Stress may affect your fertility in several ways, though there is no clear evidence about how it does it. Even without clear evidence, most doctors believe that if you can reduce depression and anxiety, pregnancy rates go up. That counteracts one of the biggest myths out there which is "just relax and you’ll get pregnant.” It's far from that simplistic. If there are certain physical problems, then just relaxing won't make them go away.
Stress is everywhere these days and getting pregnant requires a unique set of circumstances and a bit of luck. While stress has not been directly linked to infertility, the physical demands on the body during stressful situations are enough to trigger natural protective instincts. Stress is a reaction to situations that can cause harm to the body, which means the body will do everything it can to protect itself, even throw off menstrual cycles and ovulation to prevent pregnancy.
When a couple tries to conceive, problems with infertility can lead to stress. Stress has a physical and emotional effect on both partners which can impede fertility physically and mentally. Physically, the body can release increased amounts of hormones as a natural reaction to stress. Mentally, stress factors can cause erectile dysfunction and a lack of interest in sex.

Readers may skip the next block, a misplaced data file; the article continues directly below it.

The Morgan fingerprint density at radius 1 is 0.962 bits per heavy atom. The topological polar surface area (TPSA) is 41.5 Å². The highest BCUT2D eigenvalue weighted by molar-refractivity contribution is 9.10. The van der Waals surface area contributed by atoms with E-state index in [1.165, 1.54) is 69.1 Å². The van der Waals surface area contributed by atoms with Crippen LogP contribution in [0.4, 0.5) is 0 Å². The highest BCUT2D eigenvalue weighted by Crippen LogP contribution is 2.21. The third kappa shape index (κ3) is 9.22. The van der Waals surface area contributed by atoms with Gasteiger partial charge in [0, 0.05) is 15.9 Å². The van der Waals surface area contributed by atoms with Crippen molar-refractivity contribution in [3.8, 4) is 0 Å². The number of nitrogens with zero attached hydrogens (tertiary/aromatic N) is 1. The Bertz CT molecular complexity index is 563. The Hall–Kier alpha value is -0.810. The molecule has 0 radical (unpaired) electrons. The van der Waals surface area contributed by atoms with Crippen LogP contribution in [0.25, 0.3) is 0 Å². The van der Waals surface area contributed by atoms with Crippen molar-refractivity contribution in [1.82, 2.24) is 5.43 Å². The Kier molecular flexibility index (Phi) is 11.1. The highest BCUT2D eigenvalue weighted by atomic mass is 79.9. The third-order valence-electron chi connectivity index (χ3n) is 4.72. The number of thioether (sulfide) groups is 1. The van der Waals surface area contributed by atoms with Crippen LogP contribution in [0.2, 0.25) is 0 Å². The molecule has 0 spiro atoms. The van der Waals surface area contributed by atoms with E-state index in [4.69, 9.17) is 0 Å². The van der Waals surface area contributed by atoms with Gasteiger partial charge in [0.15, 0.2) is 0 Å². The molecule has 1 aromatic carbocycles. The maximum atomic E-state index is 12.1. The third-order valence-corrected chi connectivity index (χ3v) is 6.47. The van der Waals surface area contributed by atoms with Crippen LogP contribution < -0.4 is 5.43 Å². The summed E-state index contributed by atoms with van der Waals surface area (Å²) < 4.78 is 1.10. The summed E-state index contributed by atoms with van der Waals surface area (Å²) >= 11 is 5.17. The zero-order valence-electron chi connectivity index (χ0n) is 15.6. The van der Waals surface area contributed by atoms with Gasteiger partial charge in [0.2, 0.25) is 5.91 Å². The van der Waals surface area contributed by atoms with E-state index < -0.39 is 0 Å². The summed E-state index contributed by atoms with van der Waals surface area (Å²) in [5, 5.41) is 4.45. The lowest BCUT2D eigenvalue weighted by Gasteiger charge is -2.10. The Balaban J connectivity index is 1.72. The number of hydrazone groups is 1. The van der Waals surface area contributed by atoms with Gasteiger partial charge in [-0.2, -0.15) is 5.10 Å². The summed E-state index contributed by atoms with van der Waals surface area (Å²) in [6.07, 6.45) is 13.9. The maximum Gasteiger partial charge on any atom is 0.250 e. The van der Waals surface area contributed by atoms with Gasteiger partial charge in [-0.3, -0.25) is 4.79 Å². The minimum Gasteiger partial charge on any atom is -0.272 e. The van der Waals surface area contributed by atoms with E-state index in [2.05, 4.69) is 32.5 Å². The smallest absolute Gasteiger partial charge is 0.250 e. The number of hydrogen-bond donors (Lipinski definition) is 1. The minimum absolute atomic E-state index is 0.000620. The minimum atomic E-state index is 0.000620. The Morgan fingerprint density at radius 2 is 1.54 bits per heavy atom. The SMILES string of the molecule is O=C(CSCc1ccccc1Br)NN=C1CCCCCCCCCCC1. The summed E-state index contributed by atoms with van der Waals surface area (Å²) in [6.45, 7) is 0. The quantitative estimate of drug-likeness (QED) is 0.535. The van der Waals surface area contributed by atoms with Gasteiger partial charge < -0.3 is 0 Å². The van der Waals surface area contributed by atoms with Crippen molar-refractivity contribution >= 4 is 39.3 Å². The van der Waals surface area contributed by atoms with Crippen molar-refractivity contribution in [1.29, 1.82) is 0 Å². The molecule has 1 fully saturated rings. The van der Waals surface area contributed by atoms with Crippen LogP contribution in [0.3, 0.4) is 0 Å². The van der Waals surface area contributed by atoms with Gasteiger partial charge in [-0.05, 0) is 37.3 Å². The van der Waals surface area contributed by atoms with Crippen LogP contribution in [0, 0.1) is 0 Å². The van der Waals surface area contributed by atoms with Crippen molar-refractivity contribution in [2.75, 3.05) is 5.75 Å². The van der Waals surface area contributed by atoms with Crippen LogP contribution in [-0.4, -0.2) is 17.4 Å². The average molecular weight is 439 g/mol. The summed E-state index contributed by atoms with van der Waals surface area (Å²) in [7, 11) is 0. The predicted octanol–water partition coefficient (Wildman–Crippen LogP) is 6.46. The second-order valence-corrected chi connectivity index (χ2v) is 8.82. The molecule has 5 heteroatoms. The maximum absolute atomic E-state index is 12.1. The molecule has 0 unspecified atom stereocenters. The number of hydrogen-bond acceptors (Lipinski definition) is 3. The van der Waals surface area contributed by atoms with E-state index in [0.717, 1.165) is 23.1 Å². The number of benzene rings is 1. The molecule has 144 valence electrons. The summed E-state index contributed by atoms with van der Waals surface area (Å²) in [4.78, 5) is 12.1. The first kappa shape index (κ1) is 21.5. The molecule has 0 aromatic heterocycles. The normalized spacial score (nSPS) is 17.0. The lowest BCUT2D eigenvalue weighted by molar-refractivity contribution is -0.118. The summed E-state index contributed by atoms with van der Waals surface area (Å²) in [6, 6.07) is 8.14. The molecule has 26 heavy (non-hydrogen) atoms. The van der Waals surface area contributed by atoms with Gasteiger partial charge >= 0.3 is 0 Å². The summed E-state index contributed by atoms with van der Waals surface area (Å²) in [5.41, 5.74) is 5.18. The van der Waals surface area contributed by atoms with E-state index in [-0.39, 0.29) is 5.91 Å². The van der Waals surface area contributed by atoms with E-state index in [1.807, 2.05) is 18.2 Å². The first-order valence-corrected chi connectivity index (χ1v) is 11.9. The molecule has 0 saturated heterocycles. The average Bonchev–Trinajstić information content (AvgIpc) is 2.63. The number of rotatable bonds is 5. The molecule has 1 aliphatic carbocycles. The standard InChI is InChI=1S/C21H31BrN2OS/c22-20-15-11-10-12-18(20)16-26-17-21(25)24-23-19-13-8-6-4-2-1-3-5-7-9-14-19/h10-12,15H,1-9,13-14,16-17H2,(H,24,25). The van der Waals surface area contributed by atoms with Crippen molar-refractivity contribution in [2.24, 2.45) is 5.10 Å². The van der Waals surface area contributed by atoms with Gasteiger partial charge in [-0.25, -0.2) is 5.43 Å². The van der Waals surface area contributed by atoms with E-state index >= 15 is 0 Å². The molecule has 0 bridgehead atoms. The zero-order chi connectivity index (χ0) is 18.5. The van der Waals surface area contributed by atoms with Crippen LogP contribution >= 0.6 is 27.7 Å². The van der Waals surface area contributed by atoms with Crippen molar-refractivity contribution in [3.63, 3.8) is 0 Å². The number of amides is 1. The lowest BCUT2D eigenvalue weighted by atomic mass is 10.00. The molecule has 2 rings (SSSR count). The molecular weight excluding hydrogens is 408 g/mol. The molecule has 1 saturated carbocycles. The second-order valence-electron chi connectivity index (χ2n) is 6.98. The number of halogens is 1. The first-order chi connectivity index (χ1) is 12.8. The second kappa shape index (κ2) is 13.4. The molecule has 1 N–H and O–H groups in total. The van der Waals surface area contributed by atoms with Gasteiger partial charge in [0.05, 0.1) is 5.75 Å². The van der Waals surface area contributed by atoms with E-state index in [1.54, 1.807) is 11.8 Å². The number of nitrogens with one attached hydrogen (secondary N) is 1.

Physical effects of stress on fertility
When the body feels stress, it immediately goes into protection mode. Life preservation ranks higher than reproduction, so getting pregnant when stress levels are high can be difficult. This has nothing to do with a physical inability to conceive, but with genetic wiring. Stress was once defined as a physical threat. Today, we react to emotional and perceived stressors in the same way we react to physical stressors. The body does not know the difference and thus reacts the same in both situations. With stress levels high, menstrual cycles can be thrown off-cycle or cease altogether. This can make ovulation prediction and conception extremely difficult.
Stress can prevent ovulation and regular periods
Stress can interfere with normal ovulation. This is also called stress-induced anovulation (SIA), often termed functional hypothalamic amenorrhea (FHA) or functional hypothalamic chronic anovulation. If you don't ovulate then you won't get a regular menstrual period. So if you don't ovulate regularly, one of the causes could be stress.
Mental effects of stress on fertility
Sex was once viewed as a means of maintaining the population. With billions of people living on the planet today, the population is no longer an issue. Getting pregnant is no longer a necessity, but a desire some couples want to experience with each other. An emotional link is often associated with sex and conception in today’s society. When stressed, two people may not be physically in tune enough to have sex at all, let alone conceive.
Prolonged stress and extreme stress can even affect erectile function. Men who have trouble achieving or maintaining an erection may be caught up in the cycle of infertility. The inability to maintain an erection due to stress causes more stress and thus more erectile dysfunction.
Couples trying to conceive need to step back and take inventory of stress levels from work and home life. Irregular periods, erectile dysfunction, and intimacy issues all attribute to fertility. Once stress problems are recognized, couples can seek out solutions that reduce stress, regulate menstrual cycles, and help them to naturally conceive.